The Collegiate Shag ... originated in the South (possibly New Orleans) and has been known at times as the "Flea Hop" (not just the Dance variation flea-hop.) The Shag was popular in the late 1920's and supposedly predates the Lindy Hop with the collage students. It was primarily danced to fast Ragtime - Jazz type music. There were many Intercollegiate Dance Contests held in NYC in the 1920s-1930's which held a "Collegiate Shag Division, Conklin and Coleman won this type of division. Virginia Beach was a hot spot for the Collegiate shag as some eastern cities banned the dance as well.
Over the years this Shag has split a few times into the various forms. The Collegiate and Murray Shag (seen in the clip) can be mixed with basic swing patterns and the Jig Trot and thus becomes a frantic type of "Swing Bal" (See Balboa.) The Carolina Shag is said to be an offshoot of the Collegiate Shag and Charleston in the 1930's but is more of a Swing dance form than a Shag dance form today. The Saint Louis Shag is more of a speed dominated/ competition shag, which is different than the Collegiate, Carolina and Murray Shags. The Balboa (uses the 8 count of Lindy) was somewhat a more subdued smoother variation of the Collegiate shag (uses only the 6 count), and swing, which still shares some similarities today. All dances have extended rhythms (counts) beyond the basic.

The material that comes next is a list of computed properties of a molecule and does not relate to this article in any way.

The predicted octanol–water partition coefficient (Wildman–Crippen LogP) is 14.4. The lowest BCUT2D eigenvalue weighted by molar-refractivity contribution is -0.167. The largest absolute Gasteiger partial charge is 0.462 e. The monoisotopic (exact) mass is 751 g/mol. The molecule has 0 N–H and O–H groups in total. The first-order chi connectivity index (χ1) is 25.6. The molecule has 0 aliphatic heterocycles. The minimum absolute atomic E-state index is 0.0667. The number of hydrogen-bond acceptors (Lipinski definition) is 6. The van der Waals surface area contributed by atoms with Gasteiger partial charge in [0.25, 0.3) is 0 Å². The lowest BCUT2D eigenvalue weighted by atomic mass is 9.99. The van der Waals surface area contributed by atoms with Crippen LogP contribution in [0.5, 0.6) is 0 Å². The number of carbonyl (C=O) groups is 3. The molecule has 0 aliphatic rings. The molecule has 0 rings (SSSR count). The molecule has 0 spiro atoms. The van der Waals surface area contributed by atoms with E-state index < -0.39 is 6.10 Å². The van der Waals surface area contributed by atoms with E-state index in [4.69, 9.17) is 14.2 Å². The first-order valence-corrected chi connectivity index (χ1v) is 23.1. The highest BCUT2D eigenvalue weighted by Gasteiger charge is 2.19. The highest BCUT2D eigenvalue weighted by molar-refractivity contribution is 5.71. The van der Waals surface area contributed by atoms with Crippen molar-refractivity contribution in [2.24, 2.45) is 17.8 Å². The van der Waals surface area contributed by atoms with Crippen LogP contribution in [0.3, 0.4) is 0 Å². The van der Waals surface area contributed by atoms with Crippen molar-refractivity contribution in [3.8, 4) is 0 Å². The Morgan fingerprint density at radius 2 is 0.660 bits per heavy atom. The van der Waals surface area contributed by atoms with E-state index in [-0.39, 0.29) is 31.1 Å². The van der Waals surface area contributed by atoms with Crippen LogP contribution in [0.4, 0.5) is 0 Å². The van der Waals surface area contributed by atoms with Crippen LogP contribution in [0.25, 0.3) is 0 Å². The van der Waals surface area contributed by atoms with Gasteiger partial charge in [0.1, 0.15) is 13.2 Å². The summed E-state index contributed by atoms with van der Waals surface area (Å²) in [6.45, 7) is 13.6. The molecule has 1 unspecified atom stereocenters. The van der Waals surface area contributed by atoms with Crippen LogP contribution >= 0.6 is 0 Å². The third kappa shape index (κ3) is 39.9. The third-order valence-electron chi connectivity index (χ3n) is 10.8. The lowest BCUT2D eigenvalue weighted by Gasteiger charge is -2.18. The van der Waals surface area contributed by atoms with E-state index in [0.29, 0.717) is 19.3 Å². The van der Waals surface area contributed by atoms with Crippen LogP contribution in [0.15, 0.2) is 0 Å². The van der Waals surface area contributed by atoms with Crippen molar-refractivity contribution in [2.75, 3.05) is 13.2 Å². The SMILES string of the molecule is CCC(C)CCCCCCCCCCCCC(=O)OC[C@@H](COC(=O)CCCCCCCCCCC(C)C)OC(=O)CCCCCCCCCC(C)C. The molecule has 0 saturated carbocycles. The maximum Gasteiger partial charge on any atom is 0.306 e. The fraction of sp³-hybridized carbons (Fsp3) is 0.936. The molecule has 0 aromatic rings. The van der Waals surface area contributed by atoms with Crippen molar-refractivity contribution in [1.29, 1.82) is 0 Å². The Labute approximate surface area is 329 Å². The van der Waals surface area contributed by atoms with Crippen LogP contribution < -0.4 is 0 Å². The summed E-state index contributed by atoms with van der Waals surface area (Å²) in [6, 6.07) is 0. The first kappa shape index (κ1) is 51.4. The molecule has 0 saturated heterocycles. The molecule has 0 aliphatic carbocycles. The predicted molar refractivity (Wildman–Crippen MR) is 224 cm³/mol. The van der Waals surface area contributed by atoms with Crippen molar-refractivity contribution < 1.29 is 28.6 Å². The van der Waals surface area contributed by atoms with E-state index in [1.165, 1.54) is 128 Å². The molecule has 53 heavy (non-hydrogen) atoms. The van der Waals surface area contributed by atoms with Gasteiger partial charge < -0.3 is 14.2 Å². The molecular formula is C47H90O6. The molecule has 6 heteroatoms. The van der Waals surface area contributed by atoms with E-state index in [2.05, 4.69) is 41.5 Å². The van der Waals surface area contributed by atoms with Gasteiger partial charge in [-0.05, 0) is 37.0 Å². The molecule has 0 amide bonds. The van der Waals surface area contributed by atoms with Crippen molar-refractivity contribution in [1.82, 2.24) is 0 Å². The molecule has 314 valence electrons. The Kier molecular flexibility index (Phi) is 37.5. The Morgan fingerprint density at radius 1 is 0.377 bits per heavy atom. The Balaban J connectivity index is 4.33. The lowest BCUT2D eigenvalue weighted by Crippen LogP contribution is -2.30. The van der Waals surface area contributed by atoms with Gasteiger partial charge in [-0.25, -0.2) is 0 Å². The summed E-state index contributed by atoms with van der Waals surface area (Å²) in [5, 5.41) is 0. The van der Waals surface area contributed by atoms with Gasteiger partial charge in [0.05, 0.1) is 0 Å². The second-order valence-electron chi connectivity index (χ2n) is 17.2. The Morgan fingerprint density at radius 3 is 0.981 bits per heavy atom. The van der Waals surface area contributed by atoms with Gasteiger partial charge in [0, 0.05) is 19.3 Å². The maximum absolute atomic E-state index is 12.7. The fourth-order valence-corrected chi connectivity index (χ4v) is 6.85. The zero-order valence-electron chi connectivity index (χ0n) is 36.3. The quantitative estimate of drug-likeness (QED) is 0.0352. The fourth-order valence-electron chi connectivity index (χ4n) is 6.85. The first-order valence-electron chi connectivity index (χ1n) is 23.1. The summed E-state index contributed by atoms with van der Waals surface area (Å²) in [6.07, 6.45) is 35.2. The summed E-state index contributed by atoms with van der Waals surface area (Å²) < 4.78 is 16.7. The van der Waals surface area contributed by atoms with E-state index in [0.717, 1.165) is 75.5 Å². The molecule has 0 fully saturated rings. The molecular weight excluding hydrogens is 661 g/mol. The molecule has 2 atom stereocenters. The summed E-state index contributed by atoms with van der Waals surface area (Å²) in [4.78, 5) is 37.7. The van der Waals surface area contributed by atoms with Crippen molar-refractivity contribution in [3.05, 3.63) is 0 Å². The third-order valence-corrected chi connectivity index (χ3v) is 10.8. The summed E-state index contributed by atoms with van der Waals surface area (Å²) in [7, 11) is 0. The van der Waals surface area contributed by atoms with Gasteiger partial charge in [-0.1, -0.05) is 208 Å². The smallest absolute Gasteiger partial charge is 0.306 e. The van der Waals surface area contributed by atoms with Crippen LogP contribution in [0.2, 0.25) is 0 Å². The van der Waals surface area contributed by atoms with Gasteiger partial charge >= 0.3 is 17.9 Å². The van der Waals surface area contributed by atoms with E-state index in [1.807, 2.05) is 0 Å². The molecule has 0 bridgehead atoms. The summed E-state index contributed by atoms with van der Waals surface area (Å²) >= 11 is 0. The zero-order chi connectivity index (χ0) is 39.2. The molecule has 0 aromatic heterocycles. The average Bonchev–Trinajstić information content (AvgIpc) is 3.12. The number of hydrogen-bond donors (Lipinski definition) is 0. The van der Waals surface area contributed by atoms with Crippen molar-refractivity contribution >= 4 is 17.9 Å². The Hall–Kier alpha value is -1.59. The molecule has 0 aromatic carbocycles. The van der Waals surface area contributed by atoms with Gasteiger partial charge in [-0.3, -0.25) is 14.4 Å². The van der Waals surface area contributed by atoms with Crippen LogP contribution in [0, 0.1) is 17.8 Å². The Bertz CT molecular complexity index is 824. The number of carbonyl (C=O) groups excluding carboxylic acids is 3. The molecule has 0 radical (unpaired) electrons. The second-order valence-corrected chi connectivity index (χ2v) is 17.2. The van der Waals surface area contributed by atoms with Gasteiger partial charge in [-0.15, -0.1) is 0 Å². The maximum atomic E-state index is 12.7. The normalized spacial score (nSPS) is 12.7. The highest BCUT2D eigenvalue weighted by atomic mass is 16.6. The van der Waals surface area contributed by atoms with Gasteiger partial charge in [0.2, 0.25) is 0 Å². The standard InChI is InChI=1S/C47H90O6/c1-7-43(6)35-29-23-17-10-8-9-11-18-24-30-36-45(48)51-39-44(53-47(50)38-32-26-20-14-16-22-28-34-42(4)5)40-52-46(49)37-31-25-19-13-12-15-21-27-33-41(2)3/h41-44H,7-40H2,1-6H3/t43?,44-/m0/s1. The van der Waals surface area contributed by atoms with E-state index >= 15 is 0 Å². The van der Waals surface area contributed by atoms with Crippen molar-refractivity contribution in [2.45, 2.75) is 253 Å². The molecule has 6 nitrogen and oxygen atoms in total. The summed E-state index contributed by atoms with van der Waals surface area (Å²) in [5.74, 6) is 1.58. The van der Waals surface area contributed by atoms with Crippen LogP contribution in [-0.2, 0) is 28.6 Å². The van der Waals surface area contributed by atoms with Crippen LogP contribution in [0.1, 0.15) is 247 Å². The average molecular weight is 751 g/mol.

The Collegiate Shag is its own dance like the Charleston, Black Bottom, Balboa etc. that can be danced separately or interwoven into swing. It is however a part of the swing dance family of dances, however it is not a swing dance, but rather a companion dance to swing like the Charleston, Fox-Trot, Suzy-Q, Balboa, Big Apple, Little Apple, Truckin, Black Bottom etc. When the dance is interwoven it
does however have the look and feel of Swing dancing, but different.
It was somewhat popular today with some Retro-Swing dancers in Southern California in the late 1990's and is very cool looking with its Slow-Slow-Quick-Quick rhythm with fast hops and kicks and closed contact to your partner is a blast to do.
Note: A interesting thing in Arthur Murray's 1937 Let's Dance book, he breaks it down as a Hop-Hop-123 (kicking on 3) but breaks it down differently in his video. The Movie Swing, Swing, Swing has a good musical short of this dance.
I ran across this gentleman's Video (on left) on Youtube and thought it was really good and fit this page well.